Here is another good question submitted to the Truth & Circumstances podcast better suited to be answered on this blog: Why are there books in the Catholic bible that are not included in ours?
Most of the books in the Catholic bible coincide with ours, but depending upon how you count them, there are about 16 books in the Catholic bible that you will not find in a Protestant bible. These books are referred to collectively as the Apocrypha, which means “hidden.” The Apocryphal books were written in the intertestamental period, from about 400BC to the time of Jesus.
There are numerous reasons why the church has historically denied the inclusion (“canonicity”) of the Apocryphal books. Before we consider these reasons, it may be helpful to identify something that distinguishes the historical church from the Catholic church beyond the mere size of our bibles. (I’m using the word “historical” rather than the word “Protestant” for two reasons. First, to use the word “Protestant” when talking about the formation of the canon is anachronistic. The term “Protestant” came into use during the Reformation in the 16th century, while the formation of the Old Testament canon was settled by the time of Christ and the New Testament canon by 397AD. Second, the Protestant church was not the creation of a new church, but a return to the orthodoxy of the original, historical church created by the Lord Jesus. By using the word “historical,” I’m not intending to be offensive to Catholics, but simply to be as accurate as possible.) An enormous difference between the historical church and the Catholic Church pertains to their respective views of the ultimate source of authority. In the formation of the canon, the historical church viewed herself as recognizing, by the sovereign leading of the Holy Spirit, those books which contained inherent authority. In other words, the Bible is a higher authority than the church. The church does not bestow authority on the Scriptures, but simply recognizes it. The Catholic church on the other hand sees the church’s role as granting authority to certain books; the bible derives its authority from the church. This will be an important distinction later on.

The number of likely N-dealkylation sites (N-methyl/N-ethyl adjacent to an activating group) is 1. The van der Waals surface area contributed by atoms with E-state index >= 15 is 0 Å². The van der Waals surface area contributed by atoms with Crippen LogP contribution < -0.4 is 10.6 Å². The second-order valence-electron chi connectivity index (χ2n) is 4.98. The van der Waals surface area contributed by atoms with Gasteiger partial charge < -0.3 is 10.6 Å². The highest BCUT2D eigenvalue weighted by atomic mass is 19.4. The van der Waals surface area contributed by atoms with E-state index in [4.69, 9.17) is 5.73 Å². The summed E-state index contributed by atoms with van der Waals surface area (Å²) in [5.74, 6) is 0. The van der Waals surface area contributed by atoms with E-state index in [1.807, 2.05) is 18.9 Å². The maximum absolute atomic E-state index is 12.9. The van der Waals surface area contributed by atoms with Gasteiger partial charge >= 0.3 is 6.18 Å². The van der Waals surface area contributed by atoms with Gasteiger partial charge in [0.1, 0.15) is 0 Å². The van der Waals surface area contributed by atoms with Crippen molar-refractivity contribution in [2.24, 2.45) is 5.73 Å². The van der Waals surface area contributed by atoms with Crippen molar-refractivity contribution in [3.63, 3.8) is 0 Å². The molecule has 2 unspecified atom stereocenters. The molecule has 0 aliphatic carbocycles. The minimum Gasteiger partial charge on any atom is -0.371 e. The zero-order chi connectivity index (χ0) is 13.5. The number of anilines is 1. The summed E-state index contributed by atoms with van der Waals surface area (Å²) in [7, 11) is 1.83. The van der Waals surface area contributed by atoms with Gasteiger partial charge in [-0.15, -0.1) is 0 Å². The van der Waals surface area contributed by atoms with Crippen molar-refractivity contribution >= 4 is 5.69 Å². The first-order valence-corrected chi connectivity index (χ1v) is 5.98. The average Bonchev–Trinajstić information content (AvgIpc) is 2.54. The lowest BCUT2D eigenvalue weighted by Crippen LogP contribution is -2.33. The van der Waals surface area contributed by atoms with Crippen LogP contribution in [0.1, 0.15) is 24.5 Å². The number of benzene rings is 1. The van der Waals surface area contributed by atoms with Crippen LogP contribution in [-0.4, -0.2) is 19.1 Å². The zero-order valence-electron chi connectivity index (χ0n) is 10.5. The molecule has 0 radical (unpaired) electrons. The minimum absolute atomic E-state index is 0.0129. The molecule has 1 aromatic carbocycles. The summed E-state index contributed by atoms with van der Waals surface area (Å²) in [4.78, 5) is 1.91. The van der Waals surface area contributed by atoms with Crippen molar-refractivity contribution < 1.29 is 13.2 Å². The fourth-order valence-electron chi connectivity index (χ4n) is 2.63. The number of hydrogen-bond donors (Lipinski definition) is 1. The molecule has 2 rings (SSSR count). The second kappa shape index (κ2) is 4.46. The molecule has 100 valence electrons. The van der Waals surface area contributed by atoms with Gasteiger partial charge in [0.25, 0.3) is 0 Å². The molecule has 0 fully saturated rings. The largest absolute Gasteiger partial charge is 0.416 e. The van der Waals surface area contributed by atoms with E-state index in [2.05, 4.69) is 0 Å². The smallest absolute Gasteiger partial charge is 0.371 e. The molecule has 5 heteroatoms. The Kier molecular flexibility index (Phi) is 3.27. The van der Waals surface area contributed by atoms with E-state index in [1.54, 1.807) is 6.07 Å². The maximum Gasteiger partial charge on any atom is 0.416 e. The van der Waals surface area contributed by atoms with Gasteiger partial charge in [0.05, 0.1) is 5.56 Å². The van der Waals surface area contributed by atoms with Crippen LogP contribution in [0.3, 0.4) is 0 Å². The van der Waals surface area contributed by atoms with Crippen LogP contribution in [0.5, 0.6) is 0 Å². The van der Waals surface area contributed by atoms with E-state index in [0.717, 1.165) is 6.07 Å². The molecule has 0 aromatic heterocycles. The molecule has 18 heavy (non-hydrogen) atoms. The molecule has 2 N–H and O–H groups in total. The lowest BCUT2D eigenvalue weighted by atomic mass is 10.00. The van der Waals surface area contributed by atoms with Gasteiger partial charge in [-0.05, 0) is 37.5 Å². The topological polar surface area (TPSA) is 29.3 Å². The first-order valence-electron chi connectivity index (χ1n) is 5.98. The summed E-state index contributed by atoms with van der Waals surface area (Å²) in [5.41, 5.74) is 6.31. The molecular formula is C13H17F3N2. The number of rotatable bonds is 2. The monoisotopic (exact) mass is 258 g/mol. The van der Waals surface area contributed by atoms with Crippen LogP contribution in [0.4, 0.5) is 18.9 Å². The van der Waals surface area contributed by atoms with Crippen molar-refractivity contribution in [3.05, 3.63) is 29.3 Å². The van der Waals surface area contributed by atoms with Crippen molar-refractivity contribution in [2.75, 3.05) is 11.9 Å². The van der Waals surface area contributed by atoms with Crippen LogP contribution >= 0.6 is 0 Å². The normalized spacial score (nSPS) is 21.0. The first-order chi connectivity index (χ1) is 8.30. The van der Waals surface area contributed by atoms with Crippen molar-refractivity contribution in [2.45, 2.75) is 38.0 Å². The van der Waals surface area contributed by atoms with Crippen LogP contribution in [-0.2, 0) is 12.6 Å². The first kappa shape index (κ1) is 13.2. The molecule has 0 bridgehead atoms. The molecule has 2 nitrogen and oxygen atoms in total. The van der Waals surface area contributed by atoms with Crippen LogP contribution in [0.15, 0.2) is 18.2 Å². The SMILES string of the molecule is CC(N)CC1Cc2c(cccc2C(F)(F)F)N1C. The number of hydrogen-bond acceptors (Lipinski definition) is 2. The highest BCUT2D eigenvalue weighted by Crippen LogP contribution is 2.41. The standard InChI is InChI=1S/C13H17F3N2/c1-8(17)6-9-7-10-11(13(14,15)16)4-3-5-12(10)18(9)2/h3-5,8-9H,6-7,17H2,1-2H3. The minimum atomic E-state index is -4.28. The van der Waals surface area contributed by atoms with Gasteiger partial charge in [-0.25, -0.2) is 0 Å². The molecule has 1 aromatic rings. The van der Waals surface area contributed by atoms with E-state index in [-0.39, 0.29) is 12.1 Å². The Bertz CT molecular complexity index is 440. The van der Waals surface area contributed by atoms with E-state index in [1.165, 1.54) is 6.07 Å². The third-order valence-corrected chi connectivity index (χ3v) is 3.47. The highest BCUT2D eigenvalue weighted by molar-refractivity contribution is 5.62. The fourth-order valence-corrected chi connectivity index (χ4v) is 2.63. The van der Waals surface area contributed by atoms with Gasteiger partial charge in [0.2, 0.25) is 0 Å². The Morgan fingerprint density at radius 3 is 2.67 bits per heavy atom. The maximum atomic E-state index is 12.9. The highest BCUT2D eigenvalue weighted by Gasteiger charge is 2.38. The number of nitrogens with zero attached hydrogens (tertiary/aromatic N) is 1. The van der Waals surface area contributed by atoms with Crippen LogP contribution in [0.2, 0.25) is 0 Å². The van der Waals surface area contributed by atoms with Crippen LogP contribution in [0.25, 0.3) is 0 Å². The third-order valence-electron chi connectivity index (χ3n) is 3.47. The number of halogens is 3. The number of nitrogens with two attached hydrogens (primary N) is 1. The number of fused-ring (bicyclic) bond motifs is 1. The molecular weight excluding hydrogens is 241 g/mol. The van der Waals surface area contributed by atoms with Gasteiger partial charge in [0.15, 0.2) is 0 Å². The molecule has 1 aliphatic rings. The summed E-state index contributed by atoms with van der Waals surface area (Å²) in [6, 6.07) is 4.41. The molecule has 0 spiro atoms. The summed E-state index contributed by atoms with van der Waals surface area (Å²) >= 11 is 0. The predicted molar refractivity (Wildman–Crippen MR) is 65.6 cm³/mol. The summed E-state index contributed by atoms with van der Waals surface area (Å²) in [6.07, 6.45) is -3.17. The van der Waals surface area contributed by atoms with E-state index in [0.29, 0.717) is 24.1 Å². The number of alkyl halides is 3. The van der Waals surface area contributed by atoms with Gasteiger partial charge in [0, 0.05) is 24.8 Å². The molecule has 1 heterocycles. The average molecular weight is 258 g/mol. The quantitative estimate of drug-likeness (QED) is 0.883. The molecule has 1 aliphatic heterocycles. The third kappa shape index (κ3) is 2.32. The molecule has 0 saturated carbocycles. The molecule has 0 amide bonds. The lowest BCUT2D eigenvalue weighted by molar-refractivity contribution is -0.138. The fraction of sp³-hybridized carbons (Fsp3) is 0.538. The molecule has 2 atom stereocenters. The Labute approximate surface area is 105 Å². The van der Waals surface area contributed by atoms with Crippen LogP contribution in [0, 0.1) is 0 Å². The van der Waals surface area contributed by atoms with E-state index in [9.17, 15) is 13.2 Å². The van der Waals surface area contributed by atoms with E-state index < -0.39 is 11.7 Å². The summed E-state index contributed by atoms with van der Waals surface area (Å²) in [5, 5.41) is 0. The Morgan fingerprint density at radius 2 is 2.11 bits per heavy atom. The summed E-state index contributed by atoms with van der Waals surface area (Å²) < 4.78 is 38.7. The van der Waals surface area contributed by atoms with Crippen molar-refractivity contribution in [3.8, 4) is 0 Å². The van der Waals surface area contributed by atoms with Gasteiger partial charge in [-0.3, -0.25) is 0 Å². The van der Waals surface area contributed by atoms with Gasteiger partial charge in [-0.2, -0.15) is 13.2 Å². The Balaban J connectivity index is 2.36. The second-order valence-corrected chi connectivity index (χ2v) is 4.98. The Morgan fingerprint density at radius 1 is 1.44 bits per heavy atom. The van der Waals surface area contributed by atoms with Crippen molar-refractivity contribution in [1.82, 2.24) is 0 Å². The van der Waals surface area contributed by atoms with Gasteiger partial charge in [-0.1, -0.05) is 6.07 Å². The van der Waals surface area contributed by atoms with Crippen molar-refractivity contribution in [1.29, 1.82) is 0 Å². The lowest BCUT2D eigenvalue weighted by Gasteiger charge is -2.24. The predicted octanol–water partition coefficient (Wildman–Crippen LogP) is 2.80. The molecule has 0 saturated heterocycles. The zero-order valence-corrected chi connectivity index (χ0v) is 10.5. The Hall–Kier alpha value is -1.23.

A primary reason the historical church rejected the Apocrypha is that it is quite clear that the NT authors did. The Apocrypha is included by the Catholic church in the OT canon. However, the Jews of the apostles’ day recognized the historical books of the OT without the Apocrypha. That is, by the time of the birth of the church all of the books of our OT had been accepted as authoritative, while none of the Apocryphal books had. This would explain why there are no clear quotation from the Apocrypha by any NT author, while there are many quotations from other OT books. Catholics would argue that there are a handful of OT books that are not quoted in the NT, like Joshua and Esther. However, the difference between these OT books and the Apocryphal books is that these OT books, though not quoted in the NT, had been accepted as authoritative by the time of Christ, while none of the Apocryphal books had.
Second, Jesus Himself appears to limit the OT canon to the historical OT when He says in Luke 11:51, “From the blood of Abel to the blood of Zechariah, who perished between the altar and the sanctuary; yes, I tell you, it will be required of this generation.” Abel and Zechariah are the first and last martyrs mentioned in the Jewish canonical OT, which is ordered to begin with Genesis and end with 2 Chronicles. That is, Jesus left the Apocryphal books out of his quotation, indicating that they did not belong in the canon.